Tuesday, January 15, 2008

Another question from the Linux realm

People are really funny, but I guess it depends on who you are talking about. For years we have been mesmerized by bigness. Big cars, huge trucks, big homes, when we got to put our body in it we want room to spare. Or we want everyone to know how well we are doing. With consumer electronics we thought big was cool for a while. You know, big case with that tiny circuit board on the inside. To this day we struggle with the size that matters. Here's the picture, a company (Microsoft) we all know and love makes software for computers. And without wavering, they over the years have required users to upgrade or buy new computers with every new version of that software. You, and it's been explained are supposedly driven by bigness, must have this bigger better hardware and bigger better software. Only there are three little problems. 1. The present hardware hasn't worn out before the new software comes. 2. Your computing habits haven't changed in the face of all the "new features". And 3. You can't always justify the cost of newness (or its' associated bigness) when it is not needed. Unfortunately, we are somewhat driven by fear of being behind, not being up to date. So, like the good consumers we are we go out and buy the big (normal) computer setup and the compatible software. This includes laptops, which brings me to the thing I am talking about. This group invents a small laptop for the One Laptop Per Child project. It's smaller than a traditional laptop in all respects. This laptop is small in size and capacity (sort of like my old stuff) yet, it is new, cheap too, and does all the stuff the big ones do. Kids are loving it. But wait, it doesn't do MS Windows Vista, it's too big, won't fit. Microsoft belts out, "it's not fair to design and sale a computer that can't run MS Windows".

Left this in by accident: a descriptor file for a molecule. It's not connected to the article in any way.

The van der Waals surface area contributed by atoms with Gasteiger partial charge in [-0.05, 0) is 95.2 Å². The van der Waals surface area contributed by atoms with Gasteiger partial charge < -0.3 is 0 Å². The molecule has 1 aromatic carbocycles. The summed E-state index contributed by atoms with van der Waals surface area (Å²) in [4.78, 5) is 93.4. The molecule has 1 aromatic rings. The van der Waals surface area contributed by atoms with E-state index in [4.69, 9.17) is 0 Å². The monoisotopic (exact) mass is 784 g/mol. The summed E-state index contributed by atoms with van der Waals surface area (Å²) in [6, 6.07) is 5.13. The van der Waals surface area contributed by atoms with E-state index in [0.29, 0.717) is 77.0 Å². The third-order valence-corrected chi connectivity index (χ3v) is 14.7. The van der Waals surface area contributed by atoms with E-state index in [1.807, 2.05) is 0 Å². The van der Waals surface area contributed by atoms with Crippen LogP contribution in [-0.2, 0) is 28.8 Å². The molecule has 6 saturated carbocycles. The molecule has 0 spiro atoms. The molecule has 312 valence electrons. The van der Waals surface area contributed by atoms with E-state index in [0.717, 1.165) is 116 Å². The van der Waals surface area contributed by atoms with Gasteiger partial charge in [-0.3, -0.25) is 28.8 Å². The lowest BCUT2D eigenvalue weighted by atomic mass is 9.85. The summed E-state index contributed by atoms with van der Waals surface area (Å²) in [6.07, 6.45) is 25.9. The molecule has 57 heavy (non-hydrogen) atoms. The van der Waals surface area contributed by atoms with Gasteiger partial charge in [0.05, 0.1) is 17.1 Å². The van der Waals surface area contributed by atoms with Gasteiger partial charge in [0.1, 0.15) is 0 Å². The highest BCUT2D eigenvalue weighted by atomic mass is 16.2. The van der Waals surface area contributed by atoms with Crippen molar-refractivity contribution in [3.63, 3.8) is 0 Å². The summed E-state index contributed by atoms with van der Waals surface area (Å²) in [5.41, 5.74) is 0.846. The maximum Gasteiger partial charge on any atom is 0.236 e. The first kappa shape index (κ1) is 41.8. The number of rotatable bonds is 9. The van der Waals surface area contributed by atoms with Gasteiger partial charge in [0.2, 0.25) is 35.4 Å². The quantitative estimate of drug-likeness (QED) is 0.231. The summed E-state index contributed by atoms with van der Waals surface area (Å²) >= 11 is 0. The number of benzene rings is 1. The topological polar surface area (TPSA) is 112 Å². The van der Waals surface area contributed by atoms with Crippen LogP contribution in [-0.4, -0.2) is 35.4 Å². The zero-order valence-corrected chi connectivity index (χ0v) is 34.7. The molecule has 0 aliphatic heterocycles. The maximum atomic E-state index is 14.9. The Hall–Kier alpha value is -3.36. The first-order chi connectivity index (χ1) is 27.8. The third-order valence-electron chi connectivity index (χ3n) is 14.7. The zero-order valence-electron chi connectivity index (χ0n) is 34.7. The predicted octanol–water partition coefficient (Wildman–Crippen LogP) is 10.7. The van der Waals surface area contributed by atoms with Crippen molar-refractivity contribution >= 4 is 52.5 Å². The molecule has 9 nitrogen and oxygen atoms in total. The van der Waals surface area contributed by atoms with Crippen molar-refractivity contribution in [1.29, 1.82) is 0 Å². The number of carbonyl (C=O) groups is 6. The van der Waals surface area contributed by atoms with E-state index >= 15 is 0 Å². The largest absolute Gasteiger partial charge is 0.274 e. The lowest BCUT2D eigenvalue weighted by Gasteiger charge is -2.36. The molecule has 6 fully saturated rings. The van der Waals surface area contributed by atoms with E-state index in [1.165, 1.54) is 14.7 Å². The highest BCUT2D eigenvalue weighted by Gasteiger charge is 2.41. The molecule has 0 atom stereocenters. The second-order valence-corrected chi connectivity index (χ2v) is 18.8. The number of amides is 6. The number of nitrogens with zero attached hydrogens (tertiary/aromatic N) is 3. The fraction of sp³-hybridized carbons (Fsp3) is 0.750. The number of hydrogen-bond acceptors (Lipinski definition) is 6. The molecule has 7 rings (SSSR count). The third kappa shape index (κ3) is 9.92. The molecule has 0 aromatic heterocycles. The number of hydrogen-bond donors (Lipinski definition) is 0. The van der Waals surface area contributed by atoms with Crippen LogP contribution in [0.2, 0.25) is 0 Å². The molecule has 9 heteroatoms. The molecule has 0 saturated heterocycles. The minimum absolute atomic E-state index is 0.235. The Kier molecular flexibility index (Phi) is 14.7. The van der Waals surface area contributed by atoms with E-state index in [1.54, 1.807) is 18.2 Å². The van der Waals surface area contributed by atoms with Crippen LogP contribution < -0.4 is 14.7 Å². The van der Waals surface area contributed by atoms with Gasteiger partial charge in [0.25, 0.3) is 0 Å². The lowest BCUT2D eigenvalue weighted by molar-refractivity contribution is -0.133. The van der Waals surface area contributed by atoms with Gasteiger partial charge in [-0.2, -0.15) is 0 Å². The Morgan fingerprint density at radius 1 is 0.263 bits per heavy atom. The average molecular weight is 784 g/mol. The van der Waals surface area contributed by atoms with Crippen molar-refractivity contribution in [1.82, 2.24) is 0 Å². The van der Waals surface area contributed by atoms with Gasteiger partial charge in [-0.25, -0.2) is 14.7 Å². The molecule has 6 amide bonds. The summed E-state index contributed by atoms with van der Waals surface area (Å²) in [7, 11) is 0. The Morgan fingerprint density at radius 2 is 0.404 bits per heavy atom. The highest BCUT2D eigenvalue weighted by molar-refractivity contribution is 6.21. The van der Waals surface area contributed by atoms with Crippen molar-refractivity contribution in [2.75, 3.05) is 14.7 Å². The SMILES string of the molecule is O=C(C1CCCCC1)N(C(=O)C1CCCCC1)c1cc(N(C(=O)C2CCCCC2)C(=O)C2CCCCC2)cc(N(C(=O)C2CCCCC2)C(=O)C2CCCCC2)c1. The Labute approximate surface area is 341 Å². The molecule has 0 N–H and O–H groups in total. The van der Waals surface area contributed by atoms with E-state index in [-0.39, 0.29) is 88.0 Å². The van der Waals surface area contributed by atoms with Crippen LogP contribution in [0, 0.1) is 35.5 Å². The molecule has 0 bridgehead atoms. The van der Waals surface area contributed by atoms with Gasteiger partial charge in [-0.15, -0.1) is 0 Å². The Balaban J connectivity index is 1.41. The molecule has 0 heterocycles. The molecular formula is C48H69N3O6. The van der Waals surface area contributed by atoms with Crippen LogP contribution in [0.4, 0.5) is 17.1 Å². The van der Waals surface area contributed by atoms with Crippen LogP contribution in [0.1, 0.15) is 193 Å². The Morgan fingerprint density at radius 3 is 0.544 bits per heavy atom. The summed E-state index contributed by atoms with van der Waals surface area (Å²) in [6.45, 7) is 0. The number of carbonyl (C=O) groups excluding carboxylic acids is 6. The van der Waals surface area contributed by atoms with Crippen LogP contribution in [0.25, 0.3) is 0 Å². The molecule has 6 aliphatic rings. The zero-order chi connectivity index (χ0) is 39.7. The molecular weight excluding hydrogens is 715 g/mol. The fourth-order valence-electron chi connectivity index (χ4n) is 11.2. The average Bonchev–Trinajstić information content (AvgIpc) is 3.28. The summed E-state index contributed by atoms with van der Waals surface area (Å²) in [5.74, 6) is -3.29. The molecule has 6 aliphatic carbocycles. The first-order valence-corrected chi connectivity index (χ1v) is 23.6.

Then this other company makes a small laptop, Asustek's eeePC and they have got Microsoft scrambling to trim down MS Windows of some sort to fit on it. Unfair they cry, how dare you make a computer we can't put our stuff on. So my question is, is there a law that says any computer that is bought or sold in America must be able to run some version of Microsoft software to be fair? Oh, did I mention these little PC's can run Linux just fine? Hey, Apple owns Mac's, don't we own PC's? No Bill, a marketing strategy does not give you ownership or squatter's rights. Computers don't have to be able to run MS Windows at all.
Wow, Linux will run on the older hardware Microsoft doesn't support any more and on some of the new stuff coming out that Microsoft can't. Linux does not stifle new computer designs or limit consumer choice. Linux this, and Linux that and Linux.............

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